Back in January, HoloLens was a Frankenstein’s monster of a headset. In fact, the eyepiece itself was only part of the test rig: the rest was conspicuously tethered to it with a physical cable hooked up to a Windows 10 PC. To say there’s been a dramatic shift in hardware in the ninety days or so since then is an understatement. Microsoft brought a fleet of HoloLens prototypes to BUILD 2015, each of them a standalone computer, eyepiece, sensor rig, and spatial sound system all integrated into a single headset, and offered me the opportunity to see what creating a Windows Holographic experience was like.

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Windows 8: what Microsoft did right and what went wrong

Windows 8: what Microsoft did right and what went wrong

Windows 10 is coming really soon. If AMD is to be believed, that is happening around July. Given this upcoming version of Windows is set to fix a number of complaints about Windows 8, it's release will surely call to mind some its predecessor's shortcomings. But for all the warts that Windows 8 had, it wasn't completely a failure in all aspects and even laid the foundations of many features and mindsets still present in Windows 10 and elsewhere. Here we take a look at 5 of the things Windows 8 could have gotten right and also how they failed to reach the mark.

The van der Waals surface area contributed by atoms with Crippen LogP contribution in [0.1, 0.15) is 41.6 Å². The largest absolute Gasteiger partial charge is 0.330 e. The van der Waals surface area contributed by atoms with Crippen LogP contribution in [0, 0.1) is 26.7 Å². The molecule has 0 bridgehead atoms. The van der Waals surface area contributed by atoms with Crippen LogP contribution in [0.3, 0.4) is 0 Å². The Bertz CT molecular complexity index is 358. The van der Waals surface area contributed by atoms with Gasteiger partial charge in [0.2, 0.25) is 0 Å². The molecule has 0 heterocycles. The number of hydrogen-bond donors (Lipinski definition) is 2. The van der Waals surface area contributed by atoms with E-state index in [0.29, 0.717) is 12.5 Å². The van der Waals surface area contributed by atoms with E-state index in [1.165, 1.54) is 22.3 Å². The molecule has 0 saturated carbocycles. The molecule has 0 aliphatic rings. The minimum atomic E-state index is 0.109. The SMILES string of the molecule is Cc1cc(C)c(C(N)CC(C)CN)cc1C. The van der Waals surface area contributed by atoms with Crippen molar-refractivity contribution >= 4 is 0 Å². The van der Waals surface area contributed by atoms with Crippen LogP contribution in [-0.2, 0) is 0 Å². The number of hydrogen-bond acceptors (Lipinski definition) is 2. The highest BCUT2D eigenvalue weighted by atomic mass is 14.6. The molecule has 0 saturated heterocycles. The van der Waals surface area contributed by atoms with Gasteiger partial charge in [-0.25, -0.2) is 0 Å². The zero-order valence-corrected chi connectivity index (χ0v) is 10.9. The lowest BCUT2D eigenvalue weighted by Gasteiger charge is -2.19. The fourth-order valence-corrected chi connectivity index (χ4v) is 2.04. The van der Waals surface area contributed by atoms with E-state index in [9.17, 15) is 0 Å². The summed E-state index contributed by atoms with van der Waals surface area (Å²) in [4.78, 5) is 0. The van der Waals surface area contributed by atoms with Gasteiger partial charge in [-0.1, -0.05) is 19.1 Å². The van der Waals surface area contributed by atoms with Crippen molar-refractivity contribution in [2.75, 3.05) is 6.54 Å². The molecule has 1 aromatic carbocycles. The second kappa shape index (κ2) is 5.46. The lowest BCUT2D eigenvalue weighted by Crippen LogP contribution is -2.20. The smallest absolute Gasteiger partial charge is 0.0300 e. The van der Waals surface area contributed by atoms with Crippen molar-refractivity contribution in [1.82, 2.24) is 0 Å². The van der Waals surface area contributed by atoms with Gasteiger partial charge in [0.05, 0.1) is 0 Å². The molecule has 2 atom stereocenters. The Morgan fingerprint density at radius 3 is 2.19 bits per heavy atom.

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Microsoft’s iOS, Android app porting tools now open

Microsoft’s iOS, Android app porting tools now open

Developers can now start porting their Android and iOS apps to Windows, if they dare. Yesterday, Microsoft announced a suspiciously easy tool that allows Developers to port their iOS and Android apps to the Windows platform. On stage, Microsoft demoed an Android app running on a Windows Phone like it was made for the platform. Now, Project Islandwood (iOS) and Project Astoria (Android) are open for business. They are, of course, in a “limited preview”, so don’t expect too much just yet.

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Surface Pro 4 reveal tipped for mid-May

Surface Pro 4 reveal tipped for mid-May